As San Francisco's renown and numbers grew in the late 19th century, the site for receiving these visitors into the city was (and still is) the building at the foot of Market Street - known simply as the Ferry Building.
After the discoveries of gold and silver prompted a huge population boom in San Francisco, a wooden Ferry Building was built in 1875. At the time there was no other way for ferryboats coming from the East Bay or Marin to reach the city except for this spot.
In with the new
In 1892, a plan for a new Ferry Building was put into motion, and this one was far more ambitious - in fact, the foundation of architect A. Page Brown's design was the largest foundation for a building built over water in the world at the time.
The new Ferry Building opened in 1898, and received thousands of passengers every day. Visitors to Spain's Seville Cathedral might have a little deja vu at the sight of the San Francisco landmark - its clock tower was modeled after the Spanish building's bell tower.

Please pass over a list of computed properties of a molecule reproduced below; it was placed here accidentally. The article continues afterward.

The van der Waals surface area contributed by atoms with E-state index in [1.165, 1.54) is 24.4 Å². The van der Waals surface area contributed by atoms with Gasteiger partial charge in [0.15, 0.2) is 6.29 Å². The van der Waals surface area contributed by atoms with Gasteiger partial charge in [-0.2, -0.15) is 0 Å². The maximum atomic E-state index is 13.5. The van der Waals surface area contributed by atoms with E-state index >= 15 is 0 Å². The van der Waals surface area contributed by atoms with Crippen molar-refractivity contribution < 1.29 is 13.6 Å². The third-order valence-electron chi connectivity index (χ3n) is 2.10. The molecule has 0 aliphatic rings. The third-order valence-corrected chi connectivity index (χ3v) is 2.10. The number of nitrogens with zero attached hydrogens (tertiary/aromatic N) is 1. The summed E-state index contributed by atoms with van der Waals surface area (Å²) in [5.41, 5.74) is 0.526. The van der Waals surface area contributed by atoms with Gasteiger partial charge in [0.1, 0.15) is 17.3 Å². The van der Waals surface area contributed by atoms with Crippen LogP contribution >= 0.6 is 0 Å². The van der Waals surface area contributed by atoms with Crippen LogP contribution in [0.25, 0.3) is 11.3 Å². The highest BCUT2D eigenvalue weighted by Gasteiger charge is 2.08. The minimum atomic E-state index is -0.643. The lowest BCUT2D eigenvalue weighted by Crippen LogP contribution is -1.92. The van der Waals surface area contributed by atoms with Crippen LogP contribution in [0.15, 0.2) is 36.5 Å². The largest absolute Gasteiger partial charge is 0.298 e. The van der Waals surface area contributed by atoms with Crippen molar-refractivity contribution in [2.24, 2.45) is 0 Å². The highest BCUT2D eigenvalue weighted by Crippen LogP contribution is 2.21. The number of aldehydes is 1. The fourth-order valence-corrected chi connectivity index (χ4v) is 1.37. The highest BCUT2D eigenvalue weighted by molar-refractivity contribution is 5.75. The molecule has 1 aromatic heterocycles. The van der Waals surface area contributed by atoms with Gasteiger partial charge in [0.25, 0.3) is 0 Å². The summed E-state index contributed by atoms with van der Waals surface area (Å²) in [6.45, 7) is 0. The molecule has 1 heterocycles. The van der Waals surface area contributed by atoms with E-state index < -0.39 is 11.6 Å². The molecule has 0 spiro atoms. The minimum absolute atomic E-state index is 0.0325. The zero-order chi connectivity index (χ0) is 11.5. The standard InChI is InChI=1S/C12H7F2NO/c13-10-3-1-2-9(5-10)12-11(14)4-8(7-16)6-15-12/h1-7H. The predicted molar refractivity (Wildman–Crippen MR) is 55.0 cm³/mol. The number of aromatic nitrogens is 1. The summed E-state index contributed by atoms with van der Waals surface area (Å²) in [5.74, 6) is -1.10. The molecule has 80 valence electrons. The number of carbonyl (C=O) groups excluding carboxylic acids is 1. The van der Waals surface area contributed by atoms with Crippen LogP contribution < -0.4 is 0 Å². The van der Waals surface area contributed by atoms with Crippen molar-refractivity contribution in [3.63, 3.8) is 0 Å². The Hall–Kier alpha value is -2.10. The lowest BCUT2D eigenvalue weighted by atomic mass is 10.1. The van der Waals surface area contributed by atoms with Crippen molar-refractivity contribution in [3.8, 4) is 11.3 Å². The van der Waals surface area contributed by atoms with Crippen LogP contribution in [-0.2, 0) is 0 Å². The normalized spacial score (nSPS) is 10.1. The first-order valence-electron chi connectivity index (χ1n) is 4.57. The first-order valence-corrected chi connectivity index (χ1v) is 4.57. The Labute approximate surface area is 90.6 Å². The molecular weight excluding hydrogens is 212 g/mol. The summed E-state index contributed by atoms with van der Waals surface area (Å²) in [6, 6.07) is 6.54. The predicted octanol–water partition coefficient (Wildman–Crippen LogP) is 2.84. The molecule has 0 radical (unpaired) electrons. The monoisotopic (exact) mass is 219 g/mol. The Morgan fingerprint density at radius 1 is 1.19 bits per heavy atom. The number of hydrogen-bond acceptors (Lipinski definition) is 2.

The ferry era ends
Unfortunately, the construction of the Bay Bridge and the Golden Gate Bridge in the first half of the 20th century meant that ferryboats were basically unnecessary for commuters. Much of the interior was filled in to be used for office and public space in 1955, and the Embarcadero Freeway was built in front of the building in 1957.
Just when it seemed as if the Ferry Building would fade away into the decades of the city's past, the Marin ferry service was resumed in the 1970's to ease the pressure on the highway system. And the 1989 earthquake led to the Embarcadero in front of the building being torn down.
Today, ferries still run between San Francisco and Vallejo, Sausalito, Larkspur, and Alameda, and the Ferry Building has been recognized as an official San Francisco landmark.